This feels like a much more significant win for team Power Query than the integration with SSIS that was announced recently, if only because SSIS is a bit legacy and ADF is the cool new thing. I wonder if this opens up the possibility of integration between Power BI dataflows and ADF in the future, as another example of how self-service BI solutions can be easily transitioned into centrally-managed, enterprise-grade BI solutions? If that happens I hope someone sorts out the dataflow/data flow naming mess.

You can sign up for the preview of Wrangling Data Flows here.

Extracting All The M Code From A Power BI Dataset Using The DISCOVER_M_EXPRESSIONS DMV

DMVs (Dynamic Management Views) are, as the Analysis Services documentation states, “queries that return information about model objects, server operations, and server health”. They’re also available in Azure Analysis Service, Power BI and Power Pivot and are useful for a variety of reasons, for example for generating documentation.

Several as-yet undocumented DMVs have appeared in Power BI recently and one that caught my eye was DISCOVER_M_EXPRESSIONS. Unfortunately, when I tried to run it in DAX Studio against an open Power BI file I got an error saying it was only available in the Power BI Service:

image

Luckily, now that XMLA Endpoints are now in preview and SQL Server Management Studio 18 has been released (which supports connections to Power BI via XMLA Endpoints) we can test it against a published dataset stored in a Premium capacity. The following query can be run from a DAX query window in SQL Server Management Studio:

select * from
$system.discover_m_expressions

…returns a list of all the Power Query queries  in the selected dataset and their M code:

image

If you don’t have Premium you can run the same query from an Excel table against any published dataset using the technique I blogged about here:

image

I know there are other methods for doing this (for example using copy/paste) it’s useful to be able to do this via a DMV because it means you can automate the process of extracting all your M code easily.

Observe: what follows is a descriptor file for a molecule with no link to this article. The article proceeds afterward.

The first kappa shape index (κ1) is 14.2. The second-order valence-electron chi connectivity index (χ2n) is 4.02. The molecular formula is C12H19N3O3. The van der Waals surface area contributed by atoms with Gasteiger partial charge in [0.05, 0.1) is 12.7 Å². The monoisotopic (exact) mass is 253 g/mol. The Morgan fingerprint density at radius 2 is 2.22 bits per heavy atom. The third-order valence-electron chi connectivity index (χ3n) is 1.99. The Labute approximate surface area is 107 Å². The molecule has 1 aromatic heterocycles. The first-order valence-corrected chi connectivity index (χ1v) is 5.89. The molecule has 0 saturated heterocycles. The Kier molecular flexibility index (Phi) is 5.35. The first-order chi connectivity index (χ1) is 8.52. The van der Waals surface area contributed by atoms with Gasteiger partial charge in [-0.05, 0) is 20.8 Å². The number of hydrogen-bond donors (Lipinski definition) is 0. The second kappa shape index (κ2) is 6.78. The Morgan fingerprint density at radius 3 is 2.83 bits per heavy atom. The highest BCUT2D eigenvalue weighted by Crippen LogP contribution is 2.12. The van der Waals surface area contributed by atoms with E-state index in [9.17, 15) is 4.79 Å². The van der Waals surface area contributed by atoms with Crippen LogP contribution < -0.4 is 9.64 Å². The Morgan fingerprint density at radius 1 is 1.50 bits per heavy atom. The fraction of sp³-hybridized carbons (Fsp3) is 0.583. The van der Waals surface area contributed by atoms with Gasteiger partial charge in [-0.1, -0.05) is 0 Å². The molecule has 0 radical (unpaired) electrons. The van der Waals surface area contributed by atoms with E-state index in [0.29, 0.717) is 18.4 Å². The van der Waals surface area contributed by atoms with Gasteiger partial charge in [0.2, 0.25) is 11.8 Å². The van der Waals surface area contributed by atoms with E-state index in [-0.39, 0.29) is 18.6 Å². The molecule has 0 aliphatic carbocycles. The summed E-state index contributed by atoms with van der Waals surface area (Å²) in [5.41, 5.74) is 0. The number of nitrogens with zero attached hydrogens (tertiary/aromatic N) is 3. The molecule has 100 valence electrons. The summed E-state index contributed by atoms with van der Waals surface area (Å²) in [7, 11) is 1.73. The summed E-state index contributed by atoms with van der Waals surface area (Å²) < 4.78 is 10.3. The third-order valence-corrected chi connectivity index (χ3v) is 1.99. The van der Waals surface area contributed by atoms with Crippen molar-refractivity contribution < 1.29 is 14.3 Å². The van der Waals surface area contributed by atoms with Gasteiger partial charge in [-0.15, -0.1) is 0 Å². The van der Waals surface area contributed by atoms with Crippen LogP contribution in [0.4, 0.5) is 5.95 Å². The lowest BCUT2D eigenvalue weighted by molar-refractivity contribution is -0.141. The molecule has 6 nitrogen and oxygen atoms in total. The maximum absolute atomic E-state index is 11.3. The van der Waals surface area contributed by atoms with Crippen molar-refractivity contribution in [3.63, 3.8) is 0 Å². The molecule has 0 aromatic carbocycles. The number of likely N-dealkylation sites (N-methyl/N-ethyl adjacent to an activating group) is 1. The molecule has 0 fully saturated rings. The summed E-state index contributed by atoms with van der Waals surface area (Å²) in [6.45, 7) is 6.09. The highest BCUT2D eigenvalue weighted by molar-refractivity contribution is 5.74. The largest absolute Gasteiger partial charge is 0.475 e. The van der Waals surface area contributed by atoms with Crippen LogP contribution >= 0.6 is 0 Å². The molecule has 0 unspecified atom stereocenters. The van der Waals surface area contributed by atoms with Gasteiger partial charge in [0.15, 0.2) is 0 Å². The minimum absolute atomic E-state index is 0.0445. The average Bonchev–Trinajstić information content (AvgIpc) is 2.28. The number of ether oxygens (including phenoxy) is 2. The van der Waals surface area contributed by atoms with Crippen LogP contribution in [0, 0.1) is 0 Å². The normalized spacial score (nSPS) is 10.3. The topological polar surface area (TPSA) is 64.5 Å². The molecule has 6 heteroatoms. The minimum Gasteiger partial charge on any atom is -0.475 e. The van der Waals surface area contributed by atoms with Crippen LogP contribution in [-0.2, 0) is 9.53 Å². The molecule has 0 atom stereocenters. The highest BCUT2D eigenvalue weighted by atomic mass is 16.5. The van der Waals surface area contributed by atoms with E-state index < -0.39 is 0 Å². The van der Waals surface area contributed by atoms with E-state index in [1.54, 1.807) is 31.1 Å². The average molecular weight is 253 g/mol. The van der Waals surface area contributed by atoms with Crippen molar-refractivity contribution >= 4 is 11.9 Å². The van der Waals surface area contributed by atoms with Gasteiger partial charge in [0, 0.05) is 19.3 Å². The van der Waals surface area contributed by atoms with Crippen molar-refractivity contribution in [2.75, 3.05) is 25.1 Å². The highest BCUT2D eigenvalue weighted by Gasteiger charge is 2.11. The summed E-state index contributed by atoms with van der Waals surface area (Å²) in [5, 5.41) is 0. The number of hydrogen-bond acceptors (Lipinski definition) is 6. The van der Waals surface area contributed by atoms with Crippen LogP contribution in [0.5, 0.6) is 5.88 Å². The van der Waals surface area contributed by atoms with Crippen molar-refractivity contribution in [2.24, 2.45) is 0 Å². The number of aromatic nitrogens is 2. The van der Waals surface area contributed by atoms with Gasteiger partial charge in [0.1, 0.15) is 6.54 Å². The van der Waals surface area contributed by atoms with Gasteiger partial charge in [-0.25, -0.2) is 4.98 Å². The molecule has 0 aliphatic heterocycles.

Some of the other new DMVs look like they are worthy of a blog post too – I can guess what most of them do from their names, but others are more mysterious and perhaps hint at features that have not been announced yet.

Table.Buffer() Does Not Buffer Nested Values

Here’s yet another entry in the list of useful things I learned from Ehren von Lehe on the Power Query MSDN forum: Table.Buffer() does not buffer nested table, record or list values inside the cells of a table. From this thread:

Buffering is shallow. It will force the evaluation of any scalar cell values, but will leave non-scalar values (records, lists, tables, etc.) as-is.

It’s actually really difficult to come up with a simple demo query to prove this though (the Power Query engine is too clever about not evaluating things it doesn’t need for the final output of a query), but it’s fairly easy to understand the principle. Whenever you have an expression that returns a table something like this:

image

…if you use Table.Buffer() on this table it will only buffer the scalar values (in this case the text values in the Name and Signature columns). The nested table values, as in the highlighted cell, will not be buffered in memory and if you try to access the contents it may result in another call back to the underlying data source.

Excel.Workbook() And The delayTypes Option In Power Query/Power BI

A while ago I found myself wondering – as I often do about this kind of thing – about what the undocumented third parameter of the Excel.Workbook() M function (called delayTypes) actually does. I found a forums post from Guy Hunkin of the Excel Power Query team in 2017 here, which gives the following summary:

Originally, Excel.Workbook used to read the entire workbook data to accurately assign types to the columns. This was EXTREMELY slow on large workbooks.

Having this in mind, we added this flag to delay the behavior. When set to “true”, we don’t infer any column types. Instead, the UI uses its normal inference algorithm to generate a Table.TransformColumnTypes step with the inferred types and if it inferred wrongly, the user can update the transformation explicitly.

I also posted a question on the Power Query MSDN forum and got some more details from Colin Banfield, one of the many M experts who hang out there, as well as doing some investigations of my own. This post summarises what I found out.

First of all, a simple demonstration of what it does. Consider the following Excel table:

image

Connecting to this table in the December 2018 release of Power BI Desktop generates the following M query:

let
    Source = 
    Excel.Workbook(
        File.Contents(
            "C:\DelayTypesTest.xlsx"